WASHINGTON -- Sidney A. Ribeau announced  Tuesday that he will step down as president of Howard University this year, after five years in office.
The announcement comes at a time when Howard -- long considered a flagship for African-American education -- has faced division on its board and a credit downgrade that raised questions about its financial outlook. Ribeau pushed a controversial academic realignment  while he was in office, arguing that such decisions were needed to put the university on better financial footing. And deans have joined faculty members  in criticizing the way financial decisions have been made.
Amid the various controversies, there has been no indication that a change was imminent at Howard. Board members had spoken in support of Ribeau (as they did after Tuesday's announcement). The Washington Post  noted that his contract had been extended this summer through June 2015. Further, the Post reported that the announcement followed a "tense" meeting of the board, on which some members have suggested that the university is facing a crisis.
Ribeau's announcement made no mention of controversy. It cited the recent launch of new building projects, efforts to strengthen research, and the same academic realignment that was criticized by many faculty members.
Just last week, Moody's downgraded Howard's credit rating from A3 to Baa1 (or from a low to moderate credit risk). Moody's cited a number of financial challenges facing Howard, including budget problems at the university hospital, declines in enrollment (which have since partly rebounded), and dependence on federal support at a time when such support will be difficult to grow. Ribeau said then that the university had a "robust strategy to mitigate soft enrollment,” and plans for long-term changes in the hospital.
Ribeau will not be the first Howard University leader who does not exit on a high note. H. Patrick Swygert announced his departure in 2007 amid faculty calls for his resignation and complaints about his management style. Swygert, the Post  noted at the time, had arrived in 1995, following four presidents in six years.
Views on Ribeau
Many who are concerned about Howard's future do not place the blame for its problems on Ribeau, although many also fault him. A recent column  in The Hilltop, the student newspaper, said, "We don’t necessarily need a new president. We need a new direction as a university. We need to recognize that the gears of global civilization are spinning faster than ever. Now is the time to act on opportunities, not react to catastrophes."
The column -- by Cameron Clarkson, the opinion editor -- continued: "Howard is in trouble. The problem is simple: we cannot afford our students. As the cost of tuition increases and the American economy tightens around the neck of black people, more and more students are not returning to Howard. In response to this trend, the prevailing theory has been to double down on investments (new dorms, academic buildings, health facilities, etc.) so that we can attract the type of students who can afford to go to Howard for four years.... Frankly, that is not a sustainable solution for Howard University."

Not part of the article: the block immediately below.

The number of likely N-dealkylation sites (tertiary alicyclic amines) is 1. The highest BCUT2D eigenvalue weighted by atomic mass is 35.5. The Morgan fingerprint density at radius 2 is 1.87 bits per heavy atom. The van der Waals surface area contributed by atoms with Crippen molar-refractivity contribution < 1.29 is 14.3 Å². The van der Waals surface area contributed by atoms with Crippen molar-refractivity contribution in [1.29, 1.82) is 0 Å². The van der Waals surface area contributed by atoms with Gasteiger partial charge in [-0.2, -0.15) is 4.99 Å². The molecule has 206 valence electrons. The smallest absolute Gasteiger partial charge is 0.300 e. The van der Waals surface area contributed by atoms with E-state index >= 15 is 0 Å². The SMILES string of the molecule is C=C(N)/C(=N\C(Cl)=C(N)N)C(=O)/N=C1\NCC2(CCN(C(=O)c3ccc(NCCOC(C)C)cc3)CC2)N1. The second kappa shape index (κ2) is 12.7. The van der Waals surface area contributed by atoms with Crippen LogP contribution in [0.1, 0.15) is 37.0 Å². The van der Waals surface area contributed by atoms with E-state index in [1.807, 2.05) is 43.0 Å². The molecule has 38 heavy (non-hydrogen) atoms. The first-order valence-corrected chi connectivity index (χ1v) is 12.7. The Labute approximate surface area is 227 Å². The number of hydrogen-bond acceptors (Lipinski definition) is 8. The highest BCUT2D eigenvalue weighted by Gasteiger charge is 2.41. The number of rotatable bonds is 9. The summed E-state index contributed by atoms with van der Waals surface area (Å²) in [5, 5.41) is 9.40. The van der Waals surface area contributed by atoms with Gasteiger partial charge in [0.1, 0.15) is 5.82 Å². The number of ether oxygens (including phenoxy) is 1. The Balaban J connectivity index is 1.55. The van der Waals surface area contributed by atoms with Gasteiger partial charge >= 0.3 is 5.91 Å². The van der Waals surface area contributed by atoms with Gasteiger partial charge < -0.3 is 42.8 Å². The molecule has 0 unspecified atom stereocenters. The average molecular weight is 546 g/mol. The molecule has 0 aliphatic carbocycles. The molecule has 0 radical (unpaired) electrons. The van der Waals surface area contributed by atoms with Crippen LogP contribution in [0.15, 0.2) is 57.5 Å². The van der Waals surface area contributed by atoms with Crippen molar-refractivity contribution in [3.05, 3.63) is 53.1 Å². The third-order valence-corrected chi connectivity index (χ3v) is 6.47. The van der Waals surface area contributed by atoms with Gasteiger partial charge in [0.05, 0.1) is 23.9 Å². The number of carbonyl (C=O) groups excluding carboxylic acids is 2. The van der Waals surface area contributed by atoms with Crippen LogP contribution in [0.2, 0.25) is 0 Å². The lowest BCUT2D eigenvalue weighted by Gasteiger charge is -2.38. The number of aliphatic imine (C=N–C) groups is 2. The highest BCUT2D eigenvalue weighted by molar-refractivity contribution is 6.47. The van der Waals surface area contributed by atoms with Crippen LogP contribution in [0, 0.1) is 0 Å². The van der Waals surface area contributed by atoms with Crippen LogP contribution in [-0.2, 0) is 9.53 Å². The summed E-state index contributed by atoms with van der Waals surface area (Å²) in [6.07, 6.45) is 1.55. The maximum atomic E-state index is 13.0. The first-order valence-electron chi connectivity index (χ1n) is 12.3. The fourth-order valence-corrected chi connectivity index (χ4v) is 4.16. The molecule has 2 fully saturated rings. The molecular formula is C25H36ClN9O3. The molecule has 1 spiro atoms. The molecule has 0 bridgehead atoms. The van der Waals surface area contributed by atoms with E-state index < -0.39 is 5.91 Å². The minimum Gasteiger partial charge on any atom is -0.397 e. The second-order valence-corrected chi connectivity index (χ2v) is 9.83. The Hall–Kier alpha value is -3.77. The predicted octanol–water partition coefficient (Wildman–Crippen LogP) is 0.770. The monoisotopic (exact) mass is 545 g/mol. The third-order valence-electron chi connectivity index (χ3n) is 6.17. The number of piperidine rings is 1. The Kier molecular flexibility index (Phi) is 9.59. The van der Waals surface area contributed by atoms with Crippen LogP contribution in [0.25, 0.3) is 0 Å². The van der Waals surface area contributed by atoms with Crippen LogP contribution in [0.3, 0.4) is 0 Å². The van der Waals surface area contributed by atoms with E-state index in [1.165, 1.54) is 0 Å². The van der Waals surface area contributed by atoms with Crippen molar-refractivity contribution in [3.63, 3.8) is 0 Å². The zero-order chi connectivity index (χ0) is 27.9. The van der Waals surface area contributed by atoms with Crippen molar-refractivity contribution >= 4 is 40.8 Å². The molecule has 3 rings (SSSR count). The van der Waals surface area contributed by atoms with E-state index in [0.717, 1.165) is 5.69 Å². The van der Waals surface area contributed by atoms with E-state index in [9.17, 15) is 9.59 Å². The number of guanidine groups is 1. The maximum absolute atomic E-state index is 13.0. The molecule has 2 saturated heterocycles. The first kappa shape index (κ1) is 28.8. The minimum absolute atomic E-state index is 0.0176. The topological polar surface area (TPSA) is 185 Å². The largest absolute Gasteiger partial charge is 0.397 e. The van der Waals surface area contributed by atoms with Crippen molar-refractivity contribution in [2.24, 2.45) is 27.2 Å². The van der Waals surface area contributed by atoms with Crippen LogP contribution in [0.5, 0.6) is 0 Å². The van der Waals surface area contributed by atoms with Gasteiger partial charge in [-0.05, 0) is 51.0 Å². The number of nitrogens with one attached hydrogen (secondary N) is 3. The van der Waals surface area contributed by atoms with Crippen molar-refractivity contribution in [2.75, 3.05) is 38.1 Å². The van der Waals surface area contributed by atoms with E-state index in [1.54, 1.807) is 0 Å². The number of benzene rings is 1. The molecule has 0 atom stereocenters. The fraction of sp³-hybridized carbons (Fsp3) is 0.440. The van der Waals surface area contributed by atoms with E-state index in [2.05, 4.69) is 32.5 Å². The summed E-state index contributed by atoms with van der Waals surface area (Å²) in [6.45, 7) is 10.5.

On campus Tuesday night, news of Ribeau's departure was just hitting students and professors across campus.
Greg Carr, a member of the Faculty Senate and chair of Afro-American Studies, vigorously defended Ribeau and slammed the news media accounts making dire predictions about Howard's finances. "Sidney Ribeau is one of the finest presidents in the history of this institution," Carr said as he wrapped up a late evening in the campus writing center.
He called the academic realignment "brilliant work" and said Ribeau had moved to shore up the institution's finances and build much-needed new facilities.
Ben Fred-Mensah, an associate professor of international relations, had just learned about Ribeau's retirement in a text message from a student, although Fred-Mensah said he had a vision as he laid in bed Tuesday morning that the president would leave. "May he rest in peace," Fred-Mensah said he texted back.
He said it was too soon to tell if Ribeau's exit would be good or bad, though he noted the "deteriorating nature" of the university's spot in some rankings and its finances. Fred-Mensah noticed the tight budget because of the demise of a departmental lunch and because there used to be a small university allocation for professors' research -- and that is no longer.
"I don't know -- if this is going to be good for Howard, it is difficult to tell," Fred-Mensah said.
Student leaders were likewise mixed.
David Thomas, the executive treasurer of the Arts & Science Student Council, said students had heard negative talk of the university's finances, but those were not defining the student experience. "That has not taken away the shine of Howard," Thomas said.
Torrell Mills, who is this year's Mr. Howard University, a title awarded by a pageant, said students were satisfied with Ribeau's time as president and surprised by his departure.
"I think students were shocked because they were expecting him to stay another four to five years," Mills said.